Parrot plumage pigment production probed

A laser probes a parrot feather, showing its pigment components. Photos: Jonathon Barnsley
A laser probes a parrot feather, showing its pigment components. Photos: Jonathon Barnsley
Do you ever get in a flap over how vivid feathers can seem?

Does it make you ponder how parrots produce such intensely bright plumage?

A University of Otago-led project may have just helped to solve the latter tantalising mystery.

Jonathon Barnsley
Jonathon Barnsley
Lead author Jonathan Barnsley, a PhD candidate at Otago's Dodd-Walls Centre for Photonic and Quantum Technologies, says parrots are highly unusual in how they produce their distinctive red and yellow feather colours.

Most birds create such colours by two well-known methods.

Blue, green and purple are generated when light is reflected off microscopic layers in the feathers.

Most other colours, including red and yellow, are made when light is absorbed by chemically different pigments.

But parrots are unusual because their red and yellow feathers contained chemically similar pigments, raising questions about how the colours were produced.

"It certainly has been a mystery for a long time.

"Nature is remarkably complex," Mr Barnsley said.

He and his team, whose findings have been published in Royal Society Open Science, discovered that red and yellow pigments in parrot feathers interact with light in different ways.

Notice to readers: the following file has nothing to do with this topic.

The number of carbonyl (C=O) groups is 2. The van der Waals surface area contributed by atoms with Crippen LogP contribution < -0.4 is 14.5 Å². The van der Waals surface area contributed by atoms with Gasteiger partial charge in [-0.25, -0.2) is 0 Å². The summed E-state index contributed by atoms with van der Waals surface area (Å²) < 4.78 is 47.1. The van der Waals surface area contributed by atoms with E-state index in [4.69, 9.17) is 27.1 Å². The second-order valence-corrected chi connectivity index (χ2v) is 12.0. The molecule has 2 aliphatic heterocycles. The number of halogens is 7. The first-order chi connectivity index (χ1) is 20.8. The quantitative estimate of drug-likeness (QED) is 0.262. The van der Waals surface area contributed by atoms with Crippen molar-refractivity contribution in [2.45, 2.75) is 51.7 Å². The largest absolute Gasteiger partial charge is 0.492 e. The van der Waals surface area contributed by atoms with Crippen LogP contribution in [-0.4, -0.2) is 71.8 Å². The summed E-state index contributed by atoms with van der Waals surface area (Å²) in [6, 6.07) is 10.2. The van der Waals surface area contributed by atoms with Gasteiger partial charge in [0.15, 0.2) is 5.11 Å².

This was possibly because pigment molecules in red feathers were "communicating" with each another.

A close-up of a parrot feather.
A close-up of a parrot feather.
The researchers probed parrot feathers, using a laser-based technique, which revealed a diverse group of pigment components interacting with one another.

The base colour of these components was actually orange, and they became red only when they were interacting together in the feather.

The researchers found that red pigments had a "diversity of chromophores".

Chromophores are molecules, or parts of a molecule, that absorb visible light.

Chromophore diversity could come about when molecules interacted or communicated with their nearest neighbours to "change how one another absorbs light", he said.

Such colour-tuning was known in crustaceans, but had not previously been observed in feathers, he said.

Co-author Dr Daniel Thomas, of Massey University, said it was possible parrots were able to tune pigments to produce many colours, including the magenta of a galah.

Mr Barnsley said the research was "exciting" and it was "always good to get it out there" through publication.

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